By Lesley Bright
Going to school in a rural community is a unique experience. My city friends talk about losing multiple teachers every year. That wasn’t a problem where I grew up. I knew who my high school history teacher would be when I was in first grade—and that his mom would be my 8th grade English teacher. My older brother had many of my teachers a decade before me. I knew which teachers would be tough—actually pushing me to grow and learn—and which teachers would be pushovers, who wouldn’t teach me anything. Too often, those “pushover” teachers were the ones who had taught at my school for 20 years. Their parents had taught there and their grandparents had helped found the town. And no matter how bad our test scores were compared to other states or schools, those teachers never left. There would be no growth plan from the principal or complaints from my parents. After all, they were a *insert last name here*. They had always been that way and they would always be that way.
Now that I teach in a rural district, I worry that teachers’ evaluations are too often based on who your family is more than on actual teaching ability. Everyone is rated as a “good” teacher, regardless of their actual teaching effectiveness. You might be the best teacher in the world or the worst, but no one would know based on your evaluation scores. And this seems nice—everyone is successful and everyone feels good. Everyone but the students, that is. In order for students to learn, they need teachers who are genuinely good, and the only way for teachers to get there is to receive meaningful feedback, regardless of how long their family has been in the teaching business. This is particularly a problem in rural schools, where people have worked for and attended the same school for generations.
One way to solve this problem is to create a school culture in which honest feedback is good and expected. In rural communities, principals often shoulder the burden of running the school almost completely alone, sometimes without so much as an assistant principal in the building. They rush to get the required evaluations in, so each one is linked to pay and performance. Every evaluation is high-stakes. Every evaluation has the chance to offend the wrong people. It’s easier to just give everyone a “good” score, leaving teachers who actually excel in the classroom frustrated and those who just skate by continuing to offer a sub-par classroom experience to students. However, if informal, formative evaluations were performed, evaluations that don’t affect your pay, an administrator could create a culture where constructive criticism is a good thing. The teacher could learn and grow from genuine feedback, instead of getting angry because their pay will decrease if the evaluation isn’t high enough. If administrators foster a culture of growth, where everyone is trying to get better, honest feedback and evaluation will become the norm, no matter who your family is.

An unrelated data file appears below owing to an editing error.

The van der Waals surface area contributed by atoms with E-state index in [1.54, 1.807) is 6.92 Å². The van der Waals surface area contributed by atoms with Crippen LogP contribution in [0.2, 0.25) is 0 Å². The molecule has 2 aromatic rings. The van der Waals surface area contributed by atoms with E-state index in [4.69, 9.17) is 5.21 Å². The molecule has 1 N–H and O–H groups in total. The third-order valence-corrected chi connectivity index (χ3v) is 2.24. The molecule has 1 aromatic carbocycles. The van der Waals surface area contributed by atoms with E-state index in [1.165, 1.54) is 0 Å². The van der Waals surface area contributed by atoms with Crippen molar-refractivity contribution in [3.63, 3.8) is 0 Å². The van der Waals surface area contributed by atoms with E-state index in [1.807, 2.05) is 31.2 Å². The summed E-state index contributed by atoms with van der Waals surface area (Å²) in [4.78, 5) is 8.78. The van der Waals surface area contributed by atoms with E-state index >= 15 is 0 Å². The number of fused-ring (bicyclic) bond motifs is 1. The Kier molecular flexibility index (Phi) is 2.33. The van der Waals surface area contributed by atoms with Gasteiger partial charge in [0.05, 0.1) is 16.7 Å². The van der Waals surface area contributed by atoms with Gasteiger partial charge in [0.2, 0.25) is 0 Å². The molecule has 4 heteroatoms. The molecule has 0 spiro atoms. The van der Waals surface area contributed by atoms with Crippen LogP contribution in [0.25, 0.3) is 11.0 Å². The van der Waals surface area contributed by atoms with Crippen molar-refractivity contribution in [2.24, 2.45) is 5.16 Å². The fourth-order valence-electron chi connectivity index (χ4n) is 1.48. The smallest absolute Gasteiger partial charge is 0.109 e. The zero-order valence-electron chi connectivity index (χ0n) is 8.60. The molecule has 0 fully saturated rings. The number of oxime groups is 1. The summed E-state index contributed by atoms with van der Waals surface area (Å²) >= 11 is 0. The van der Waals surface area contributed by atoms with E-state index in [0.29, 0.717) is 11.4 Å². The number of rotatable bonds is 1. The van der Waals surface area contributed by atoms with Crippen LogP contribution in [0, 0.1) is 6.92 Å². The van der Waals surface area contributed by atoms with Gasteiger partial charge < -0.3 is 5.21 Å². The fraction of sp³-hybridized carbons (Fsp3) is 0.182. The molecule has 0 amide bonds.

In this endeavor, support from higher levels is crucial. Often, principals feel powerless to confront ineffective teachers because they are not sure the superintendent or school board will have their back if they anger a prominent local family. Superintendents need to support local principals in creating a culture in which all teachers are expected to grow and improve. Under this system, a “bad” evaluation isn’t the end of the world; it’s an opportunity to grow.
Overworked principals cannot create this culture on their own. They need assistance, and the best people to offer it are teachers who are excelling in their classrooms. A teacher stopping by my classroom, watching me teach, and then giving me feedback is something I long for. Under the Every Student Succeeds Act (ESSA), districts can access funds to create teacher leadership positions. If rural schools take advantage of these funds, they could create positions for teachers to observe others and offer feedback. Additionally, these leadership positions can be used to encourage highly effective teachers to provide informal, colleague-to-colleague evaluations that aren’t linked to pay. If money isn’t involved, the evaluation system will become much more relaxed and everyone, teachers and students, will benefit, learn, and grow together.
Teachers in rural schools make a huge impact on student lives; they watch their students grow up and teach their children and grandchildren. Through honest feedback and high expectations, these teachers can make an even more positive impact on their students. Rural schools need to find new ways to encourage highly effective teachers to provide feedback instead of tying pay to evaluation scores. Then, teachers really will be “good” because they are striving for the best instruction for their students.
Lesley Bright teaches 6th-8th grade science at Carlisle Middle School in Carlisle, Indiana. She is a Teach Plus Indiana Teaching Policy Fellow.